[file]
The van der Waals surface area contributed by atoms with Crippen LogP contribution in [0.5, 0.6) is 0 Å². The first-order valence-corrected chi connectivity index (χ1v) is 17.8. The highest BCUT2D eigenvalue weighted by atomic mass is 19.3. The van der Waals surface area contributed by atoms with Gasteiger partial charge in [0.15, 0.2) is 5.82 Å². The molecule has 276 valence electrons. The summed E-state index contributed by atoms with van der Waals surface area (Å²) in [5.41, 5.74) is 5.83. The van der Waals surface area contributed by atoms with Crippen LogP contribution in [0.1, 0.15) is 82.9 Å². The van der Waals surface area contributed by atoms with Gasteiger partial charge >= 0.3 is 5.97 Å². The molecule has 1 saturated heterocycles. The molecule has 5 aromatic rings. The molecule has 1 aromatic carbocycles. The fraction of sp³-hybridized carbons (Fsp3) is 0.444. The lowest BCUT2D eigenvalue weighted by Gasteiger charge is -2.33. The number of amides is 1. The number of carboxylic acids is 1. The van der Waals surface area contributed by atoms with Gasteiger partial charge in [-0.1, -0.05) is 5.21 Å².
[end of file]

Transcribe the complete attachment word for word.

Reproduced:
The van der Waals surface area contributed by atoms with Crippen LogP contribution in [0.5, 0.6) is 0 Å². The first-order valence-corrected chi connectivity index (χ1v) is 17.8. The highest BCUT2D eigenvalue weighted by atomic mass is 19.3. The van der Waals surface area contributed by atoms with Gasteiger partial charge in [0.15, 0.2) is 5.82 Å². The molecule has 276 valence electrons. The summed E-state index contributed by atoms with van der Waals surface area (Å²) in [5.41, 5.74) is 5.83. The van der Waals surface area contributed by atoms with Crippen LogP contribution in [0.1, 0.15) is 82.9 Å². The van der Waals surface area contributed by atoms with Gasteiger partial charge >= 0.3 is 5.97 Å². The molecule has 1 saturated heterocycles. The molecule has 5 aromatic rings. The molecule has 1 aromatic carbocycles. The fraction of sp³-hybridized carbons (Fsp3) is 0.444. The lowest BCUT2D eigenvalue weighted by Gasteiger charge is -2.33. The number of amides is 1. The number of carboxylic acids is 1. The van der Waals surface area contributed by atoms with Gasteiger partial charge in [-0.1, -0.05) is 5.21 Å².